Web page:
Characteristics of Drought Stressed Tall Fescue Systems
Reduced forage growth, shallow root systems, and overgrazing
- Tall fescue growth slows significantly during the summer months, increasing the risk for overgrazing if cattle remain on tall-fescue based pastures during June through August.
- Overgrazing can cause permanent damage to stands, particularly under conditions of low soil moisture. Past grazing practices will influence the amount of damage due to drought. Overgrazed stands are characterized by reduced top growth and shallow root systems and may lack the ability to provide adequate regrowth when weather conditions are more favorable.
- If dry conditions persist for multiple weeks, avoid grazing of tall fescue to help ensure it is not severely damaged during the warm season, making it likely to produce that much more forage once moisture and temperature conditions improve.
Soil and Water Impacts
- Fescue impacted by drought has weakened root systems and decreased foliage that exposes bare soil.
- Covered soil helps to regulate soil temperature and can reduce additional heat stress to tall fescue under drought conditions.
- Overgrazed stands with shallow root systems increase the risk of soil compaction. Deep root systems are important for improving water infiltration and soil water storage.
- Bare soil is more vulnerable to soil erosion and runoff. Soil runoff can result in pasture nutrient losses that may pollute surface waters.
Grazing Management Practices During Drought
- Reduce stocking rates in pastures (reducing the number of animals per unit land area).
- During late spring, do not graze tall fescue stands below 3 inches to provide adequate leaf area for recovery during rest periods.
- Use rotational stocking to allow pastures time to recover before grazing again. The target height to start grazing in tall fescue pastures is 6 to 8 inches.
- Use an alternative forage system during the summer months such as summer annuals to allow tall fescue systems to rest during periods of slow growth.
- Identify and use an area designated as a sacrifice paddock for animals to relieve grazing pressure on drought stressed forage crops.
- Limit grazing pressure on pasture by allowing animals access to hay or fiber-based supplemental feed rations. Only allow animals access to the pasture area for a certain period of time each day (usually a 4 to 6 hour window per day).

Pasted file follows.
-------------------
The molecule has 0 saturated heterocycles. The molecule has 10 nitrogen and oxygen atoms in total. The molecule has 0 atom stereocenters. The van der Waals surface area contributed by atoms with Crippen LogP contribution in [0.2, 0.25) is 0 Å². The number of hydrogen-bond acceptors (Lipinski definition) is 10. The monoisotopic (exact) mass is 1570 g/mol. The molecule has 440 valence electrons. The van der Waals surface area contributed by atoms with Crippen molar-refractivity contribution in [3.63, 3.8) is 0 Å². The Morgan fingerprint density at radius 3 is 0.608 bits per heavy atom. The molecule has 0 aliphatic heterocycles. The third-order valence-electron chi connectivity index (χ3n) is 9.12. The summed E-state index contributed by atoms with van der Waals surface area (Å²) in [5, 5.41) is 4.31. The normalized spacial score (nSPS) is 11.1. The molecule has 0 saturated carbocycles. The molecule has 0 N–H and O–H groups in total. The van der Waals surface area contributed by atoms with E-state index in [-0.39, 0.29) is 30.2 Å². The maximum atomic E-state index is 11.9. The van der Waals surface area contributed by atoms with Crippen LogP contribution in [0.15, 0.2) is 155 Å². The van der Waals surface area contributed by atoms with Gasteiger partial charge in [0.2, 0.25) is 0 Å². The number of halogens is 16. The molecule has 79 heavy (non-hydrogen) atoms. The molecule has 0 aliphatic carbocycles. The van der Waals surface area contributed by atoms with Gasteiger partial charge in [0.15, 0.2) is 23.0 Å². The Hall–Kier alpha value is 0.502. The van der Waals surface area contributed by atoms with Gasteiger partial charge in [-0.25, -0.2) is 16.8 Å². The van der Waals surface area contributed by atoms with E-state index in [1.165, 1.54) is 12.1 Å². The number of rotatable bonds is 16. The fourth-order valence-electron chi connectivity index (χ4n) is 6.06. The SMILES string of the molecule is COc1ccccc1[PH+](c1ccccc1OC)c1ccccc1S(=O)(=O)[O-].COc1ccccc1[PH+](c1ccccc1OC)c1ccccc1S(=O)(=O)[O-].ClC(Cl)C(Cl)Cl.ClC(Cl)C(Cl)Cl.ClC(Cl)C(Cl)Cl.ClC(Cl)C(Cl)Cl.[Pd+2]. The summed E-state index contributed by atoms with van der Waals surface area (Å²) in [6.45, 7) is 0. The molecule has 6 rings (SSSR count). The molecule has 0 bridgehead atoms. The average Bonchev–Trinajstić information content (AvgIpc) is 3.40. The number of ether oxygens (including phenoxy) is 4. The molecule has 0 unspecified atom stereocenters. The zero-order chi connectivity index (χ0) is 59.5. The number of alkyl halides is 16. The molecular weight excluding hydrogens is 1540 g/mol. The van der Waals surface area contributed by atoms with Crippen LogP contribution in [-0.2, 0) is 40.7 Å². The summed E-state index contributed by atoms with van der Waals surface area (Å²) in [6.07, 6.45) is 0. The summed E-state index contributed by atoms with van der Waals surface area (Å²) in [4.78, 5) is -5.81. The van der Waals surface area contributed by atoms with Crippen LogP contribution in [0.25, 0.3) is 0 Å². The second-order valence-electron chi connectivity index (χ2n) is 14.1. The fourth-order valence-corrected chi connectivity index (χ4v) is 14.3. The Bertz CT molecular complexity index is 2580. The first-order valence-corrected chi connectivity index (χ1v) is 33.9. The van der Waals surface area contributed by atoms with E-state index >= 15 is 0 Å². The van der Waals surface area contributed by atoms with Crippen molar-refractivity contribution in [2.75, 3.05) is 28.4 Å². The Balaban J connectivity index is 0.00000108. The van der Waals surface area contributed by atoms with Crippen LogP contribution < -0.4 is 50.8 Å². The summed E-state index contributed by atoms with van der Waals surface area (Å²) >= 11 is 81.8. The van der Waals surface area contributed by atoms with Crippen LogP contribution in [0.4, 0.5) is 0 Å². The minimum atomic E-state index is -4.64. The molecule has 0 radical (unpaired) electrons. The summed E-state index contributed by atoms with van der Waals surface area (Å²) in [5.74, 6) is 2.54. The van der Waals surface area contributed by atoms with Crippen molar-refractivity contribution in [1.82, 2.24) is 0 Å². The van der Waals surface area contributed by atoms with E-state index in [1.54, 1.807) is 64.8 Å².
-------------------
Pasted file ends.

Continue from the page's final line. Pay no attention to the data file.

- Apply fertilizer and lime based on recommendations from the AU Soil Testing Lab. Managing soil fertility will provide a better stand that is less susceptible to effects of drought.
Consider the Use of Annual Forages for an Emergency Crop
- Summer annual grasses such as pearl millet, sorghum, sorghum x sudangrass, and crabgrass may provide productive growth during the warm-season months of the year.
- In weakened tall fescue stands where renovation will ultimately be required, overseeding these areas with a summer annual may provide grazing during the summer months.
- Sorghum and sorghum x sudangrass hybrids may be more susceptible to pressure from pests such as the sugarcane aphid.
- Keep nitrogen fertilization rates to 60# N (175# ammonium nitrate) per acre maximum. If rain is forecast and additional growth is possible, a second application of nitrogen can be made.
- In planted, well-fertilized stands of annual grasses, nitrate accumulation may be prevalent. Test forages to ensure that nitrates are below the threshold levels of toxicity for livestock.
- Use temporary electric fencing to properly manage the grazing of summer annual grasses. Begin grazing at a height of 20-24” and rotate off when grazed down to 8-12” of stubble.
Helpful Links and Resources
- ANR-0149 Alabama Planting Guide for Forage Grasses
- ANR-0150 Alabama Planting Guide for Forage Legumes
- ANR-1357 Extending Grazing and Reducing Stored Feed Needs
- ANR-0112 Nitrate Poisoning of Cattle in Alabama
- Timely Information – Dealing with Hot, Dry Conditions in Beef Operations
Prepared by Kim Mullenix, Extension Beef Cattle Specialist, Auburn University, Eve Brantley, Extension Water Specialist, and Audrey Gamble, Extension Soil Scientist, and Kent Stanford, Extension Nutrient Management Specialist.
Picture by James H. Miller, USDA Forest Service, Bugwood.org